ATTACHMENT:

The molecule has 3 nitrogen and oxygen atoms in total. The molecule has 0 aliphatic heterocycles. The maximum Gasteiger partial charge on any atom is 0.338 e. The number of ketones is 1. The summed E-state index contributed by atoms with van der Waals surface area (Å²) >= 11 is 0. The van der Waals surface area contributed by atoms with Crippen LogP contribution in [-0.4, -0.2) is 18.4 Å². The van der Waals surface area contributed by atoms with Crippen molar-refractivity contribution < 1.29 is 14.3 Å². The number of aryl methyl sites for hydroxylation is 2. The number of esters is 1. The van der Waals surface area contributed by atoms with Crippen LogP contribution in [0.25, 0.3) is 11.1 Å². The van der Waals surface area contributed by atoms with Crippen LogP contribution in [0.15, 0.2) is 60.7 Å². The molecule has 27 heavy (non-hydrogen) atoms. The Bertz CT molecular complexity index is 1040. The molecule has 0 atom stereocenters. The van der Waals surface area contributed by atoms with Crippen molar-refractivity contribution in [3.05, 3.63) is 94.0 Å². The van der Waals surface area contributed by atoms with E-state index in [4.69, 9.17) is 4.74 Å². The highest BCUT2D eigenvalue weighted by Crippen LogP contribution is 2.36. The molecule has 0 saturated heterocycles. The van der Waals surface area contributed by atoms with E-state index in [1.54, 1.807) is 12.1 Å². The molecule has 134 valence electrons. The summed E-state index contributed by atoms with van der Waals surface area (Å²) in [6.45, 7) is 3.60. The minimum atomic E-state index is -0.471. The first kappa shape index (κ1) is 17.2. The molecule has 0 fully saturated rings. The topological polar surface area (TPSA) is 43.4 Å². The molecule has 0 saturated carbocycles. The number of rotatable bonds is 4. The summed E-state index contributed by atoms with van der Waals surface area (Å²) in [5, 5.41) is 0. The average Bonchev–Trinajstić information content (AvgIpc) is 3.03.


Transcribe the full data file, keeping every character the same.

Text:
The molecule has 3 nitrogen and oxygen atoms in total. The molecule has 0 aliphatic heterocycles. The maximum Gasteiger partial charge on any atom is 0.338 e. The number of ketones is 1. The summed E-state index contributed by atoms with van der Waals surface area (Å²) >= 11 is 0. The van der Waals surface area contributed by atoms with Crippen LogP contribution in [-0.4, -0.2) is 18.4 Å². The van der Waals surface area contributed by atoms with Crippen molar-refractivity contribution < 1.29 is 14.3 Å². The number of aryl methyl sites for hydroxylation is 2. The number of esters is 1. The van der Waals surface area contributed by atoms with Crippen LogP contribution in [0.25, 0.3) is 11.1 Å². The van der Waals surface area contributed by atoms with Crippen LogP contribution in [0.15, 0.2) is 60.7 Å². The molecule has 27 heavy (non-hydrogen) atoms. The Bertz CT molecular complexity index is 1040. The molecule has 0 atom stereocenters. The van der Waals surface area contributed by atoms with Crippen molar-refractivity contribution in [3.05, 3.63) is 94.0 Å². The van der Waals surface area contributed by atoms with E-state index in [4.69, 9.17) is 4.74 Å². The highest BCUT2D eigenvalue weighted by Crippen LogP contribution is 2.36. The molecule has 0 saturated heterocycles. The van der Waals surface area contributed by atoms with E-state index in [1.54, 1.807) is 12.1 Å². The molecule has 134 valence electrons. The summed E-state index contributed by atoms with van der Waals surface area (Å²) in [6.45, 7) is 3.60. The minimum atomic E-state index is -0.471. The first kappa shape index (κ1) is 17.2. The molecule has 0 fully saturated rings. The topological polar surface area (TPSA) is 43.4 Å². The molecule has 0 saturated carbocycles. The number of rotatable bonds is 4. The summed E-state index contributed by atoms with van der Waals surface area (Å²) in [5, 5.41) is 0. The average Bonchev–Trinajstić information content (AvgIpc) is 3.03.